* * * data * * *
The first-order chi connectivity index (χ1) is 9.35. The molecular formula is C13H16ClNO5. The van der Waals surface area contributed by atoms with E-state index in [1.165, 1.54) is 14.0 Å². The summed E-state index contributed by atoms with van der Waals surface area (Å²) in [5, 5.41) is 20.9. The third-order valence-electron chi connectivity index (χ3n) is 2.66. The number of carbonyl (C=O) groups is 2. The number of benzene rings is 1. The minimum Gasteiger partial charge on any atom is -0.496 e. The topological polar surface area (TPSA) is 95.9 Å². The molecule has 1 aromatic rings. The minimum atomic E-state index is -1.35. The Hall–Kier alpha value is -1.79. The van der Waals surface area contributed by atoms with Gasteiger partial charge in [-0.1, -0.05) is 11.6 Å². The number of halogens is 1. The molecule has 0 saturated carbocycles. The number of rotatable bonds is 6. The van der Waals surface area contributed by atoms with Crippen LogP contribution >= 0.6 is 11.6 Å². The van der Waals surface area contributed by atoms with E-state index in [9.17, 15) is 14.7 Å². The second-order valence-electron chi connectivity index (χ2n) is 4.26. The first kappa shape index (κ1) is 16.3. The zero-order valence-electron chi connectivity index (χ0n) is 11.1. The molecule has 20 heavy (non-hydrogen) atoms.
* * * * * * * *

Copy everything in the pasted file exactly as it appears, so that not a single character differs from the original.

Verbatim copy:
The first-order chi connectivity index (χ1) is 9.35. The molecular formula is C13H16ClNO5. The van der Waals surface area contributed by atoms with E-state index in [1.165, 1.54) is 14.0 Å². The summed E-state index contributed by atoms with van der Waals surface area (Å²) in [5, 5.41) is 20.9. The third-order valence-electron chi connectivity index (χ3n) is 2.66. The number of carbonyl (C=O) groups is 2. The number of benzene rings is 1. The minimum Gasteiger partial charge on any atom is -0.496 e. The topological polar surface area (TPSA) is 95.9 Å². The molecule has 1 aromatic rings. The minimum atomic E-state index is -1.35. The Hall–Kier alpha value is -1.79. The van der Waals surface area contributed by atoms with Gasteiger partial charge in [-0.1, -0.05) is 11.6 Å². The number of halogens is 1. The molecule has 0 saturated carbocycles. The number of rotatable bonds is 6. The van der Waals surface area contributed by atoms with Crippen LogP contribution >= 0.6 is 11.6 Å². The van der Waals surface area contributed by atoms with E-state index in [9.17, 15) is 14.7 Å². The second-order valence-electron chi connectivity index (χ2n) is 4.26. The first kappa shape index (κ1) is 16.3. The zero-order valence-electron chi connectivity index (χ0n) is 11.1. The molecule has 20 heavy (non-hydrogen) atoms.